Living below your means is one of the best things you can do to ensure that both your financial present and future are bright. But what does living below your means really mean?
Often, the common perception is that it equates to a life of denial so that “someday” when we’re old and gray we’ll be well off and able to let loose a little. But that isn’t the case at all.
I live way below my means, and I still drive a fun car, live in a comfortable house, travel a lot with my family, and have a pretty expensive hobby.
Now if you’re trying to make up for a past that was filled with living above your means, living below your means will probably involve some temporary denial, but even that is not necessarily the case.
Living below your means can be summed up very simply: spend less than you earn.
It doesn’t have anything to do with what you spend your money on — just how much of it you spend compared with how much of it you bring home and sock away.
The easiest way to get in the habit of living below your means is to do two things:
- Have some of your money automatically sent to retirement and savings with each check.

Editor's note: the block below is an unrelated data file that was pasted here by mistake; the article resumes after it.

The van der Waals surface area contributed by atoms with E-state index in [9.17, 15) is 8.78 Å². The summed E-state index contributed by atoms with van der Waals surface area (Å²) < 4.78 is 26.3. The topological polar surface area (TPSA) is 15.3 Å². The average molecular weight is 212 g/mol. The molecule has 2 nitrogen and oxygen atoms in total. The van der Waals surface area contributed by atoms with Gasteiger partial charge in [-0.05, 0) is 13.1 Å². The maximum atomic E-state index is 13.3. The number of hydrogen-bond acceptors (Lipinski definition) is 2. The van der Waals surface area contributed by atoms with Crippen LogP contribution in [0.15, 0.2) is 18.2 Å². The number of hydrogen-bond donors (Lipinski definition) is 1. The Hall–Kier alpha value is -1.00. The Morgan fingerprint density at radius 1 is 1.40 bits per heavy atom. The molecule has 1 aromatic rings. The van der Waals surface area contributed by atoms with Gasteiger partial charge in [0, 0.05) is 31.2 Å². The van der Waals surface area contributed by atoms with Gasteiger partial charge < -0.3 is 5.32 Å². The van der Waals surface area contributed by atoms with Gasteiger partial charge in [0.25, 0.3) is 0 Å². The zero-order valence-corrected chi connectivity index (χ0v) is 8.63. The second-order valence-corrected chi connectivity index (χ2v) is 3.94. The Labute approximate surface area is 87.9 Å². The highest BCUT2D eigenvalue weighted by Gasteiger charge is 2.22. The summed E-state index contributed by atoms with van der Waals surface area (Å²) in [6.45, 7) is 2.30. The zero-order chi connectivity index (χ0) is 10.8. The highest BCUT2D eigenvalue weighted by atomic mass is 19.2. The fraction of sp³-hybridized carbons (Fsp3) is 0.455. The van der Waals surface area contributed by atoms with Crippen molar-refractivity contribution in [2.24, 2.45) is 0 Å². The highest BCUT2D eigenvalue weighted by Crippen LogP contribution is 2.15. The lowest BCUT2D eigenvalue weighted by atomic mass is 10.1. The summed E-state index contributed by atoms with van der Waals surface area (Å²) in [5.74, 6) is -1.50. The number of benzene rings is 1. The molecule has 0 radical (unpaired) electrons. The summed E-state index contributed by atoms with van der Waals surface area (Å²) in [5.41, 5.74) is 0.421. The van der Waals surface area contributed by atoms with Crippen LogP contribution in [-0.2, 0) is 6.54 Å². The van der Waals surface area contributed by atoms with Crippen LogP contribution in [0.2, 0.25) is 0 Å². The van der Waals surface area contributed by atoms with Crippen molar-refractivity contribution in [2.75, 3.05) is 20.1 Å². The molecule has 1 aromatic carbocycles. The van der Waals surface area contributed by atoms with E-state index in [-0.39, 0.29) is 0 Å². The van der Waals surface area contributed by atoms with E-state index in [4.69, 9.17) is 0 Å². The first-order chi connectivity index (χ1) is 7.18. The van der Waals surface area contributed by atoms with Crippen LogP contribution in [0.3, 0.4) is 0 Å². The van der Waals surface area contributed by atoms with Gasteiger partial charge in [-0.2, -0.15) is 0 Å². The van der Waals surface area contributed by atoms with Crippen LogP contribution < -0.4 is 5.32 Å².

- Only spend money that you already have sitting in your bank account right now.
That last bit is where it’s easy to get caught out. You see, it’s tempting to see something you want (or need) and think, “Oh I can afford that, I’ll should have $300 left after I get paid on Friday. I’ll go ahead and get it now.”
But until you actually have that extra $300 sitting in your account, there’s no guarantee that you ever will.
Just ask someone who didn’t get the check they were expecting after all. Or someone who did get the check, but who ended up needing to pay a $500 deductible for a car accident instead. Or someone who signed up for an expensive car payment and then lost their job the next week.
You can’t count on things going as planned.
Spending money before you get it is a slippery slope. The only way to stay off it is to wait until you really do have the money.
You have to count on what you already have. Then when things do go wrong, you’re prepared. And when they go right, you’re ready to take advantage.
Living below your means takes a little bit of getting used to if you’re used to living above it, but it’s so worth it. Once you make the change to thinking about things differently, you start to feel really good about your financial situation. And before you know it, you’re enjoying living below your means — and reaping the benefits both now and later.Posted in Money Management on 07.12.11 with 12 comments.